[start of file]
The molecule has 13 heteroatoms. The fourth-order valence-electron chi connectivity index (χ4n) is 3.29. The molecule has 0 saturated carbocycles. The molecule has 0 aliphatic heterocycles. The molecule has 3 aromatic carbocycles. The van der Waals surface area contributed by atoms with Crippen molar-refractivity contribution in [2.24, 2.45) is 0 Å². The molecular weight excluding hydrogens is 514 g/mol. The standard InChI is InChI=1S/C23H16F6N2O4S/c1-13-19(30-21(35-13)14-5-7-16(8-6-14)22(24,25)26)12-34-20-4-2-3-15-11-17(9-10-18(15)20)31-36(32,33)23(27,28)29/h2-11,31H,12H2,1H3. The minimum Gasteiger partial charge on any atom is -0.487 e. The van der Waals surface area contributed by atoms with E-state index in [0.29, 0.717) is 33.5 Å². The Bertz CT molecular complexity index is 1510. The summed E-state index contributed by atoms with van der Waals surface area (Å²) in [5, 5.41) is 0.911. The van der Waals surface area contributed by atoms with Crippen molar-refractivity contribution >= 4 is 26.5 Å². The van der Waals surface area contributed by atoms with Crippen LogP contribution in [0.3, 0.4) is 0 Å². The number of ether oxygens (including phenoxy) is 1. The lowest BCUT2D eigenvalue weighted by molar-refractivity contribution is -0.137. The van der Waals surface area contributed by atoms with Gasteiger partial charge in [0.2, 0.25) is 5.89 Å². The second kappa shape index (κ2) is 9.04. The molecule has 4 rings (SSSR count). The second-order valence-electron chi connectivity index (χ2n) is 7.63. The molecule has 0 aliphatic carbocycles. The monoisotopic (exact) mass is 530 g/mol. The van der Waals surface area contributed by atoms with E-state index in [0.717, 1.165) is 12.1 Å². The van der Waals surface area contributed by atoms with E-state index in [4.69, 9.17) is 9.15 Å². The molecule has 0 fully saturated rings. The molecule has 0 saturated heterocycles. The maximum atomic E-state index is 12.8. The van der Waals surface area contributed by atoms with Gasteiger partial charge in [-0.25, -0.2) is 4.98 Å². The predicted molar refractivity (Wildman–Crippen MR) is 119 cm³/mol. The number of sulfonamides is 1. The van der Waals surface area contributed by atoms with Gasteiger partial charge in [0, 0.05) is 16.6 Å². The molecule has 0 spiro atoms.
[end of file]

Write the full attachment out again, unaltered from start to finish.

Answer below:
The molecule has 13 heteroatoms. The fourth-order valence-electron chi connectivity index (χ4n) is 3.29. The molecule has 0 saturated carbocycles. The molecule has 0 aliphatic heterocycles. The molecule has 3 aromatic carbocycles. The van der Waals surface area contributed by atoms with Crippen molar-refractivity contribution in [2.24, 2.45) is 0 Å². The molecular weight excluding hydrogens is 514 g/mol. The standard InChI is InChI=1S/C23H16F6N2O4S/c1-13-19(30-21(35-13)14-5-7-16(8-6-14)22(24,25)26)12-34-20-4-2-3-15-11-17(9-10-18(15)20)31-36(32,33)23(27,28)29/h2-11,31H,12H2,1H3. The minimum Gasteiger partial charge on any atom is -0.487 e. The van der Waals surface area contributed by atoms with E-state index in [0.29, 0.717) is 33.5 Å². The Bertz CT molecular complexity index is 1510. The summed E-state index contributed by atoms with van der Waals surface area (Å²) in [5, 5.41) is 0.911. The van der Waals surface area contributed by atoms with Crippen molar-refractivity contribution >= 4 is 26.5 Å². The van der Waals surface area contributed by atoms with Crippen LogP contribution in [0.3, 0.4) is 0 Å². The number of ether oxygens (including phenoxy) is 1. The lowest BCUT2D eigenvalue weighted by molar-refractivity contribution is -0.137. The van der Waals surface area contributed by atoms with Gasteiger partial charge in [0.2, 0.25) is 5.89 Å². The second kappa shape index (κ2) is 9.04. The molecule has 4 rings (SSSR count). The second-order valence-electron chi connectivity index (χ2n) is 7.63. The molecule has 0 aliphatic carbocycles. The monoisotopic (exact) mass is 530 g/mol. The van der Waals surface area contributed by atoms with E-state index in [0.717, 1.165) is 12.1 Å². The van der Waals surface area contributed by atoms with E-state index in [4.69, 9.17) is 9.15 Å². The molecule has 0 fully saturated rings. The molecule has 0 saturated heterocycles. The maximum atomic E-state index is 12.8. The van der Waals surface area contributed by atoms with Gasteiger partial charge in [-0.25, -0.2) is 4.98 Å². The predicted molar refractivity (Wildman–Crippen MR) is 119 cm³/mol. The number of sulfonamides is 1. The van der Waals surface area contributed by atoms with Gasteiger partial charge in [0, 0.05) is 16.6 Å². The molecule has 0 spiro atoms.